ALL AH WE IS ONE: Lowering expectations
SINCE THE RULING Democratic Labour Party (DLP) has largely succumbed to ideological notions of the retreat of the state, it was only a matter of time when its strategy of reducing public expectations in the delivery capacity of the state would assume farcical proportions.
That stage was reached though the crude comments made by a senior member of Cabinet, Denis Kellman who, in the face of legitimate public concerns about the proliferation of potholes on Barbadian roads, promoted the idea of potholes as a possible road safety mechanism.
Those who were tempted to dismiss Kellman’s pothole view as “Kellman again”, would have been shocked when no less a personage than Prime Minister Freundel Stuart continued with Kellman’s theme.
Stuart was happy to uphold overseas visitors as people accustomed to potholes. Presumably if “global” people could live with potholes, then Barbadians should be less insistent on having the problem resolved.
As silly as it may all seem, these are symptoms of a deeper political malaise associated with the new redefined role for the state which the DLP has embraced. Today, the state is no longer championed as a “deliverer” of goods and services such as education, health and transportation to the general public. Facilitating private capital and repaying the external debt are now prioritised.
Whilst public infrastructure falls in a slightly different category since it facilitates private capital, the extremely constrained nature of the Barbadian state has meant that even such areas such as roads and public sewerage are now neglected.
It is in such a context that the DLP’s response has been to lower public expectations.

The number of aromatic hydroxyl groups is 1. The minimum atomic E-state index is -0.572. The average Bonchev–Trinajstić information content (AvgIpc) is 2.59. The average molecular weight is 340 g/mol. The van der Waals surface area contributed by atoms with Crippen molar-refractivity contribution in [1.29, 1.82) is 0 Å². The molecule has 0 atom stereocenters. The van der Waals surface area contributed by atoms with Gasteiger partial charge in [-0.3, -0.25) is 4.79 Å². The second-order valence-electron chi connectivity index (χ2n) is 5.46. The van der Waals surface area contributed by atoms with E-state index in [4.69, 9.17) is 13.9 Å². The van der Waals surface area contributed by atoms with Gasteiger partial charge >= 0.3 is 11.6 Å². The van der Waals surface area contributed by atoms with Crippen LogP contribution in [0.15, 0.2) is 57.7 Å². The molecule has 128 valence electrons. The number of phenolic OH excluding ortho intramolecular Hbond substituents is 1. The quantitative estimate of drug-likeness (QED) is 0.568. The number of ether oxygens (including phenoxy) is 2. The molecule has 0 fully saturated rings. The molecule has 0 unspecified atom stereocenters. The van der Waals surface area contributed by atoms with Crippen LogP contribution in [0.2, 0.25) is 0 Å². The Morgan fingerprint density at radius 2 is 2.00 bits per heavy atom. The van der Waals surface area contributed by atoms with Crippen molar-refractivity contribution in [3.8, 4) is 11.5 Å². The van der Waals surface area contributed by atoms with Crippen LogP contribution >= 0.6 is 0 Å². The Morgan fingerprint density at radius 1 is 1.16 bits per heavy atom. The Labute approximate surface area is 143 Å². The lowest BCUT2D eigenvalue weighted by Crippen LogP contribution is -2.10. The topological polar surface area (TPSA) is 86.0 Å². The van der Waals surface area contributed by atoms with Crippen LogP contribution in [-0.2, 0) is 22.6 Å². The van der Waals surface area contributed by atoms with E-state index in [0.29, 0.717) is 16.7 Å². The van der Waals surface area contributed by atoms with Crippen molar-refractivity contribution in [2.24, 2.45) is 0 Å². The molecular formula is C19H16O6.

The failure to maintain free university education became a discussion on the pointlessness of university education. The failure to pass integrity legislation was explained on the basis that it had “failed” in Trinidad.
The failure to engage the public has redefined the responsibilities of public officials to disseminate information exemplified most clearly witnessed in the office of the prime minister and the office of the governor of the Central Bank. The failure to maintain social democracy is now defended by the argument that “there is too much entitlement”.
Indeed, in the 2013 general election, the comments by economic commentators were dismissed offhandedly with the comment: “If they were so good, why haven’t they won the Nobel Prize?” This was a way of telling the Barbadian public that the problems could not be solved, that there was no one who could do better than the Government.
Kellman and Stuart’s “pothole? – no problem” assertions have been only the last in the long line of a crude downplaying of public expectations in the face of legitimate public demands.
The difference now, however, may not only be the crude and unrepentant silliness of Kellman’s assertion, but perhaps unlike in 2013, the public’s expectations cannot be pushed any lower.
•Tennyson Joseph is a political scientist at the University of the West Indies, Cave Hill Campus, specialising in regional affairs. Email: email@example.com